Get the creative juices flowing with these brain-boosting foods.
Father and Child Sitting in Kitchen with Healthy Fruit and Vegetables

Creativity is about more than imaginative stories or clever drawings. Your child needs creativity to generate unique ideas for solving problems and meeting challenges that come her way. That kind of thinking requires an ability to focus and think deeply—and the right nutrients can help. These seven are being studied for their potential at building better brain power.

OMEGA 3 FATS: There's a reason fish has been called "brain food." It's loaded with omega-3 fats, particularly DHA, a kind of fat that's found in abundance in the coverings of brain cells. In fact, research has found that kids who got more omega-3 scored higher on a test of reading and spelling (and had fewer behavior issues to boot!) than those who didn't. Omega-3 fats are called "essential" fats because you must get them from food. Fish, especially oily varieties like salmon and sardines, is full of them. But fish in general seems to boost brain health: A study from UCLA found that people who ate it at least once a week had more gray matter, brain tissue involved in learning, understanding, and processing information.

CARBOHYDRATES: The brain's favorite source of quick-acting fuel is carbohydrate—which is why people on very low-carb diets often report a "foggy" or "fuzzy" feeling in their heads! When your child eats carb-containing foods, the body turns them into glucose, a sugar that's delivered to brain cells (and cells throughout the body) for energy. Instead of simple carbs like white flour-based snacks and sugary desserts, pick healthy carbs in the form of whole grains, whole fruits and vegetables, and dairy foods like yogurt and milk.

ANTIOXIDANTS: Brain cells are under attack by free radicals, which can damage the membranes, leading to memory problems and even chronic disease. But antioxidants help shield the cells from harm. Plenty of compounds found in fruits and vegetables work as antioxidants in the body. Some of the most well known include anthocyanins, pigments that give rich color to berries. In a study published in the European Journal of Nutrition, kids who drank a beverage made with Wild Blueberries showed better concentration and memory than those who didn't have it. Vitamin E also works as an antioxidant involved in learning and memory and is found in sunflower seeds, almonds, peanut butter, spinach, and broccoli.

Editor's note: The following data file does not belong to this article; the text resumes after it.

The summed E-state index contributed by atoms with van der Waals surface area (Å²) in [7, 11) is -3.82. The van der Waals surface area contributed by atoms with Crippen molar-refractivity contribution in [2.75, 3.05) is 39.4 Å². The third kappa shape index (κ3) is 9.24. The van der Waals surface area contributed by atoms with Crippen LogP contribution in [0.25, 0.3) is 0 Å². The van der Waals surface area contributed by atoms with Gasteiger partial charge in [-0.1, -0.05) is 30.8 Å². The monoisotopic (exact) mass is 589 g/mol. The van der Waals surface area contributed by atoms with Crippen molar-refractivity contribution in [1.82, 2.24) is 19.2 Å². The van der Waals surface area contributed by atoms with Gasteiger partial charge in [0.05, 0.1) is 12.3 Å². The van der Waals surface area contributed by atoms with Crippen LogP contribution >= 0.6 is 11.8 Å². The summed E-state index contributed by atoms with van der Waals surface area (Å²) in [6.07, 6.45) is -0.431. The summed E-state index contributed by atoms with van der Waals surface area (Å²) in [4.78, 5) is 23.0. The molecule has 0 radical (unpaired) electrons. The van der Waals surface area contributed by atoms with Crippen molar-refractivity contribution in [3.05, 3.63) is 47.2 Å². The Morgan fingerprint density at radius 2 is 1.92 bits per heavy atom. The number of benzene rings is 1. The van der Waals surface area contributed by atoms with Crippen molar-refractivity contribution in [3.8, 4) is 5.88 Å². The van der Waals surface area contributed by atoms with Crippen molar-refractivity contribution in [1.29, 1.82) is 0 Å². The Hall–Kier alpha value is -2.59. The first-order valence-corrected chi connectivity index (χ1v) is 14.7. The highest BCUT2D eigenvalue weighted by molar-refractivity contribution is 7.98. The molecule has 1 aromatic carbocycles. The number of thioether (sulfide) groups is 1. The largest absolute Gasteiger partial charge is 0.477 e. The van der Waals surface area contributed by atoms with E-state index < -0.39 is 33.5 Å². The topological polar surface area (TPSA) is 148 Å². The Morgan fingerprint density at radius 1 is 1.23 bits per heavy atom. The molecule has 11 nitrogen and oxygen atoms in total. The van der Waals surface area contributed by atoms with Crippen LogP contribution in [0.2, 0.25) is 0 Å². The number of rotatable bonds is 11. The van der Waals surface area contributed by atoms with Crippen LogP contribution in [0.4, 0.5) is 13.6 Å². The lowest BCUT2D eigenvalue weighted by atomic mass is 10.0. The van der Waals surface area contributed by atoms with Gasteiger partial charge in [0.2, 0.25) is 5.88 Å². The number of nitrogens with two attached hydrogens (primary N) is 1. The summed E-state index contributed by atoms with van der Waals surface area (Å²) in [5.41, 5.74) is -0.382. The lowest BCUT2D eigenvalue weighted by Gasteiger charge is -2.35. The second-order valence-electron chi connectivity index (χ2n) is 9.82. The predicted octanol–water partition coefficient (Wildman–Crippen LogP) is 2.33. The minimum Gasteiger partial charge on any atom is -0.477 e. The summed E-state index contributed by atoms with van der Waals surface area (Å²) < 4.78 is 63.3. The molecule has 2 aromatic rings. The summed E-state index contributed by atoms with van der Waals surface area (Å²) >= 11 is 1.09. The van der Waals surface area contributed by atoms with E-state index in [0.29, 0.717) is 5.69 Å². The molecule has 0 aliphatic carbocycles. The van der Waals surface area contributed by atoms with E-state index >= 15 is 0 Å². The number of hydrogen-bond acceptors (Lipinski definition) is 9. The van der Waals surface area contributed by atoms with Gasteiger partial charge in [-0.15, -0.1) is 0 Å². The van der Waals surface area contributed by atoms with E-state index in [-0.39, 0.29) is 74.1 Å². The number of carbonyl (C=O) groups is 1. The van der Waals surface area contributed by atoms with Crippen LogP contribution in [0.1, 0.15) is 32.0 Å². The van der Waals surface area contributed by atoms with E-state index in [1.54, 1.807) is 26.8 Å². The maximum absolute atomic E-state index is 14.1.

ZINC: This mineral is especially critical in periods of great brain development, like childhood and adolescence, and research from the USDA has found it may be linked to better attention, memory, and reasoning in children. Your child can nab zinc in beef, chicken, pork, beans, yogurt, fortified breakfast cereal, and cashews.

PROTEIN: Making sure your child's meals and snacks contain protein is key. It's a filling nutrient that can keep distracting tummy rumblings at bay, and certain protein-rich foods may also feed the brain. In research published in Psychological Research, a particular building block of the protein called tyrosine promoted convergent, or "deep," thinking, the kind involved in generating answers and solutions to problems. You can find tyrosine in meat, fish, eggs, beans, dairy products, and nuts. (If you're on-the-go, Clif Kid Zbar Filled with almond or peanut butter have 3g of protein for a quick boost.)

CHOLINE: This nutrient is vital during pregnancy for brain development but continues to be crucial for thinking throughout life. Choline, which is similar to a vitamin, makes a chemical in the brain that boosts memory and helps brain cells communicate with each other. Egg yolks are a rich source of choline, but so are Brussels sprouts, beef, poultry, wheat germ, and edamame.

FIBER: Fiber squashes hunger because it slows down digestion. That can result in a more sustained, steady release of fuel to the brain. In one study at Tufts University in Boston, students who noshed on oatmeal for breakfast scored higher on tests measuring short-term memory, auditory attention, and spatial memory than those who ate a low-fiber cereal. Whole wheat cereal and pasta, pears, raspberries, and beans are tops in fiber too.